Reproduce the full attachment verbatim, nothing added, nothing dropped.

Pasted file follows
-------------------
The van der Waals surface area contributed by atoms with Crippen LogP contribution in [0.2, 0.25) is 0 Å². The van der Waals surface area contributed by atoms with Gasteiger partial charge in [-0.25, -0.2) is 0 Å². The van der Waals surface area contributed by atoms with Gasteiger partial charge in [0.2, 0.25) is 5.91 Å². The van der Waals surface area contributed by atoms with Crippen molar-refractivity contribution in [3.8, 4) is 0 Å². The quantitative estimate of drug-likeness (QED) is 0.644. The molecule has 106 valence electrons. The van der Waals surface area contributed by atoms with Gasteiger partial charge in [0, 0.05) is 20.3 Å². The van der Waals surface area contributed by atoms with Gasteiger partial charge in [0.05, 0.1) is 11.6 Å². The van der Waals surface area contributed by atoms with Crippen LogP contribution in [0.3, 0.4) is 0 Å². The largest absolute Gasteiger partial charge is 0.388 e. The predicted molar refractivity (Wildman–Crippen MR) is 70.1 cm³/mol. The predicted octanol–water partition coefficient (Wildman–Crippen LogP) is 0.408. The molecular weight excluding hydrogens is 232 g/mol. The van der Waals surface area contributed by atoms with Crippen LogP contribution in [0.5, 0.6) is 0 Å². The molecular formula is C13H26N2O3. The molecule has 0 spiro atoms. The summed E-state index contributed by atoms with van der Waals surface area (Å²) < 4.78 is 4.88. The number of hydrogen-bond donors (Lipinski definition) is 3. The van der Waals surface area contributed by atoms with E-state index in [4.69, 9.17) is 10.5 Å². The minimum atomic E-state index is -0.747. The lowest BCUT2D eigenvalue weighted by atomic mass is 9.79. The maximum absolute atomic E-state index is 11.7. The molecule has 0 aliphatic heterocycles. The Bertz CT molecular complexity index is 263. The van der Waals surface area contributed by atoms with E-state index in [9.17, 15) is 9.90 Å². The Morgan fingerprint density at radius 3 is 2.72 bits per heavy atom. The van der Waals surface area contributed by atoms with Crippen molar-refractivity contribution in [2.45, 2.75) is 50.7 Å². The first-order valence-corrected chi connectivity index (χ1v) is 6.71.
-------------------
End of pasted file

The van der Waals surface area contributed by atoms with Crippen LogP contribution in [0.2, 0.25) is 0 Å². The van der Waals surface area contributed by atoms with Gasteiger partial charge in [-0.25, -0.2) is 0 Å². The van der Waals surface area contributed by atoms with Gasteiger partial charge in [0.2, 0.25) is 5.91 Å². The van der Waals surface area contributed by atoms with Crippen molar-refractivity contribution in [3.8, 4) is 0 Å². The quantitative estimate of drug-likeness (QED) is 0.644. The molecule has 106 valence electrons. The van der Waals surface area contributed by atoms with Gasteiger partial charge in [0, 0.05) is 20.3 Å². The van der Waals surface area contributed by atoms with Gasteiger partial charge in [0.05, 0.1) is 11.6 Å². The van der Waals surface area contributed by atoms with Crippen LogP contribution in [0.3, 0.4) is 0 Å². The largest absolute Gasteiger partial charge is 0.388 e. The predicted molar refractivity (Wildman–Crippen MR) is 70.1 cm³/mol. The predicted octanol–water partition coefficient (Wildman–Crippen LogP) is 0.408. The molecular weight excluding hydrogens is 232 g/mol. The van der Waals surface area contributed by atoms with Crippen LogP contribution in [0.5, 0.6) is 0 Å². The molecular formula is C13H26N2O3. The molecule has 0 spiro atoms. The summed E-state index contributed by atoms with van der Waals surface area (Å²) < 4.78 is 4.88. The number of hydrogen-bond donors (Lipinski definition) is 3. The van der Waals surface area contributed by atoms with E-state index in [4.69, 9.17) is 10.5 Å². The minimum atomic E-state index is -0.747. The lowest BCUT2D eigenvalue weighted by atomic mass is 9.79. The maximum absolute atomic E-state index is 11.7. The molecule has 0 aliphatic heterocycles. The Bertz CT molecular complexity index is 263. The van der Waals surface area contributed by atoms with E-state index in [9.17, 15) is 9.90 Å². The Morgan fingerprint density at radius 3 is 2.72 bits per heavy atom. The van der Waals surface area contributed by atoms with Crippen molar-refractivity contribution in [2.45, 2.75) is 50.7 Å². The first-order valence-corrected chi connectivity index (χ1v) is 6.71.